COVID-19 vaccines – Is it true?
With frequent new COVID-19 vaccine developments, it’s normal for people to have questions or concerns, and possibly feel unsure about getting a vaccine. To support you and those around you to make an informed decision, you can access accurate, evidence-based information on the Department of Health’s website.
COVID-19 vaccines - Is it true? Provides clear information addressing common questions and concerns, and separating misinformation from the facts. This resource includes evidence-based responses to a broad range of questions including:
- Is it true? Were COVID-19 vaccines developed too quickly to be safe?
- Is it true? Can COVID-19 vaccines connect me to the internet?
- Is it true? Do COVID-19 vaccines cause infertility?
- Is it true? Can COVID-19 vaccines alter my DNA?
- Is it true? Is the vaccine rollout a cover to collect DNA?
- Is it true? Do I have to pay for the COVID-19 vaccine?
- Is it true? Were COVID-19 vaccines rushed through approvals or given emergency use authorisations in Australia?
Answers to common questions on COVID-19 vaccines are available in 63 languages.
There is also a range of information about COVID-19 vaccines available in English and translated in 63 languages.
Another excellent resource is the Department of Home Affair’s website which features Misinformation and truths about Coronavirus (COVID-19) providing the facts to common misinformation about COVID-19 and vaccination.
A fact sheet is also available on misinformation and the facts on COVID-19.
New COVID-19 vaccination reporting requirements
Changes to residential aged care reporting
Starting on 27 July 2021, it will become a formal requirement for residential aged care providers to report weekly on the COVID-19 vaccination status of residents through the online My Aged Care provider portal. This is in addition to the current reporting on workforce vaccination.
The tool records de-identified data on the:
- total number of residents and workers at each aged care service and, of those,
- the number of residents and workers who have received a first dose of a COVID-19 vaccine
- the number of residents and workers who have received all required doses of a COVID-19 vaccine.
Find out more:
- Guidance for residential aged care providers on reporting resident and workforce COVID-19 vaccinations
- Information for residents
- Information for residential aged care workers
NEW reporting requirements for home care providers
Starting on 27 July 2021, in-home aged care providers must also report weekly through the online My Aged Care provider portal on the COVID-19 vaccination status of their workforce, including contractors and volunteers. This includes providers of Home Care Packages and Short-Term Restorative Care services in an in-home or community setting.
Providers will be required to report de-identified data on the:
- total number of workers at each aged care service and, of those,
- the number of workers who have received a first dose of a COVID-19 vaccine
- the number of workers who have received all required doses of a COVID-19 vaccine.
Find out more:
- Guidance for in-home and community aged care providers on reporting of COVID-19 vaccinations of the workforce
- Information for in-home and community aged care workers
For CHSP and NATSIFAC service providers
Record keeping and reporting on workforce COVID-19 vaccination is being deferred for Commonwealth Home Support Programme (CHSP) and National Aboriginal and Torres Strait Islander Flexible Aged Care Program (NATSIFAC) services in home and community settings.
This will ensure they can first receive guidance and support from the Department of Health on the systems, processes and capacity-building needed to meet the new requirements. Further information will soon be communicated to CHSP and NATSIFAC providers.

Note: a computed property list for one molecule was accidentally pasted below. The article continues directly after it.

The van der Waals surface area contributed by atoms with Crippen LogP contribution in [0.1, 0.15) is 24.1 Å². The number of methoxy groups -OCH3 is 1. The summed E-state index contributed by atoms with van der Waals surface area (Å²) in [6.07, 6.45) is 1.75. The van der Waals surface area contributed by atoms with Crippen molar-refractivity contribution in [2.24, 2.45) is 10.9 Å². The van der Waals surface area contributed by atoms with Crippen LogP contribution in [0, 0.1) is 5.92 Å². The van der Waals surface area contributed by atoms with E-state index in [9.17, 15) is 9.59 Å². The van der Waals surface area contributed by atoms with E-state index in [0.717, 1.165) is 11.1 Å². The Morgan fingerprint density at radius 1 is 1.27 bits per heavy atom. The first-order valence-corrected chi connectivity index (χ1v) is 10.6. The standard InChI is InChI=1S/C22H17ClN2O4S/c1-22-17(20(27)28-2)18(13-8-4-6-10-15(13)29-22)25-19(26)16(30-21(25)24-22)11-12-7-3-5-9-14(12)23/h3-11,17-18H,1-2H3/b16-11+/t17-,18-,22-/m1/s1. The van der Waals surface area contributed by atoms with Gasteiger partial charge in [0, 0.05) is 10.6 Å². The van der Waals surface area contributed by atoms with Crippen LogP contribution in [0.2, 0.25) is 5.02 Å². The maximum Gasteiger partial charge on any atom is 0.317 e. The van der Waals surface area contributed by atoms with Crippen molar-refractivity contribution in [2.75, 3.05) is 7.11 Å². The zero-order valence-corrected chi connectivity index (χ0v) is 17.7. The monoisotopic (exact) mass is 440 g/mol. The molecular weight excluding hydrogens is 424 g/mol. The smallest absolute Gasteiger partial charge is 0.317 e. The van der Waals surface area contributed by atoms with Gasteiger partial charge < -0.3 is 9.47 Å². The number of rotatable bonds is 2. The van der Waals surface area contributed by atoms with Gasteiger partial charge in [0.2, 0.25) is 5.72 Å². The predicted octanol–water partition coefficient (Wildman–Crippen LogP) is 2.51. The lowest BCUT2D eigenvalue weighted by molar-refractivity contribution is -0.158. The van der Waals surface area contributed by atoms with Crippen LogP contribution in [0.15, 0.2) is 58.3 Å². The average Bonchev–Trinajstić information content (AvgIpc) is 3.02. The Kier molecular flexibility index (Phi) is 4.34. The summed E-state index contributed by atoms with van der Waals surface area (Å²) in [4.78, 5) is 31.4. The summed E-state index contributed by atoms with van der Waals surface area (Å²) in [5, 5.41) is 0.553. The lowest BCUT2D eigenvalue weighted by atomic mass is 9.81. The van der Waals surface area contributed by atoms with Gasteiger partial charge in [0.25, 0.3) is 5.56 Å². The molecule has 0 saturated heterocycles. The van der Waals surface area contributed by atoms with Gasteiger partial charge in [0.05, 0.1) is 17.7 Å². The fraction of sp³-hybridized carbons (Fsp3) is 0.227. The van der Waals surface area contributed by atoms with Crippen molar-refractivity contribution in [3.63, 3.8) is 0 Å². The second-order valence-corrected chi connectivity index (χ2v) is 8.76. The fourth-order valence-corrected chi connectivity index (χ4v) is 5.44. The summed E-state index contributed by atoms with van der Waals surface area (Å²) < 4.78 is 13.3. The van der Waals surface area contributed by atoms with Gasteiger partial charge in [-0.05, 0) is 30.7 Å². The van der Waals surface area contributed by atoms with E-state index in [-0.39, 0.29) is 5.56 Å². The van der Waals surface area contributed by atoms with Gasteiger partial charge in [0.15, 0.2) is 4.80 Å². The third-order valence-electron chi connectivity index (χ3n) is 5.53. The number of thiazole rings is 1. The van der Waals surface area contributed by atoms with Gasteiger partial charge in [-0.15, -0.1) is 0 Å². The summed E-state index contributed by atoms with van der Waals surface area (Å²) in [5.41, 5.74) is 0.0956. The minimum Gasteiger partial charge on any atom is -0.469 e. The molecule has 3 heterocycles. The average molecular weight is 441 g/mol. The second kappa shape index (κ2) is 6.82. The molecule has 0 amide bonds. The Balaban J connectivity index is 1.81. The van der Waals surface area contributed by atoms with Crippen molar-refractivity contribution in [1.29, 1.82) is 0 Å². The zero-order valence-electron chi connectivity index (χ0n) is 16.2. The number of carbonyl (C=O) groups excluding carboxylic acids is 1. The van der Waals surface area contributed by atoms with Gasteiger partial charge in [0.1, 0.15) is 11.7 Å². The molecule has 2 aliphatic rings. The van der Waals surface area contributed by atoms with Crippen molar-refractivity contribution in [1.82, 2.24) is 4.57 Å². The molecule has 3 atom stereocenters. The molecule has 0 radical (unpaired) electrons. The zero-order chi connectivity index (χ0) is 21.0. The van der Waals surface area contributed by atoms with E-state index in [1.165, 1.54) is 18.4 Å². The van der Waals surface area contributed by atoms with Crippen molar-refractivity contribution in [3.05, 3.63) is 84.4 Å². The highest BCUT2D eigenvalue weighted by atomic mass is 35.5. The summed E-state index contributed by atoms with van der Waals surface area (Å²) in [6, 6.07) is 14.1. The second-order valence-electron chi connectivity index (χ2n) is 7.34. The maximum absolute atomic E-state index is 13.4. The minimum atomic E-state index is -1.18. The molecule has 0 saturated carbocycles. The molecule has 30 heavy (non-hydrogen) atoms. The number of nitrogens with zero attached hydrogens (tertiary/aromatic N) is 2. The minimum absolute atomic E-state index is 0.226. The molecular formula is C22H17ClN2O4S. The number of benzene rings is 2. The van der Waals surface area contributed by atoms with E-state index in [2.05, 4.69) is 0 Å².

NSW Health - use of P2/N95 respirators and surgical face masks
The primary mechanism of transmission of SARS-CoV-2 is via infected respiratory droplets. SARS-CoV-2 replicates in the respiratory tract and the highest viral load is just prior to symptom onset or in the first 5 days of symptoms. Infection occurs either by direct or indirect contact with respiratory droplets. Most transmission occurs through close contact with respiratory droplets of varying size.
Pathogens mainly transmitted by close contact can sometimes also be spread via airborne transmission under special circumstances, but these transmission events are uncommon. COVID-19 and airborne transmission is opportunistic.
In response, the following PPE precautions should be taken based on the circumstances:
Contact and Droplet Precautions (surgical mask and eye protection):
- Patients with acute respiratory infection (ARI) or recent onset of fever without an alternative clinical focus with NO epidemiological link. (COVID-19 screening and testing for other respiratory viruses is recommended).
Contact, Droplet and Airborne Precautions (P2/N95 respirator and eye protection)
- Confirmed COVID-19 cases
- Suspected cases (a person who meets clinical AND epidemiological criteria or a person identified as a close contact by the NSW Public Health Unit, regardless of symptoms)
- P2/N95 respirators and surgical face masks:
- All healthcare workers should follow standard and transmission-based precautions as described in the Australian Guidelines for the Prevention and Control of Infection in Healthcare (2021).
- Healthcare workers who wear P2/N95 respirators should complete fit testing before first use, and perform a fit (seal) check properly each time they are used. In situations where fit testing has not yet been carried out, and a P2/N95 respirator is recommended for use, a fit-checked P2/N95 respirator is preferred to a surgical mask.
- All healthcare workers providing direct patient care or working within the patient/client/resident zone for individuals with suspected or confirmed COVID-19 should have access to P2/N95 respirators.
- For healthcare workers providing direct patient care or working within the patient/client /resident zone for individuals with suspected or confirmed COVID-19, the choice between P2/N95 respirator or surgical mask should be based on an assessment of risk of transmission.
- Assessment of risk of transmission of COVID-19 to healthcare workers should include consideration of:
- the individual patient/client/resident’s pre-existing likelihood of COVID-19,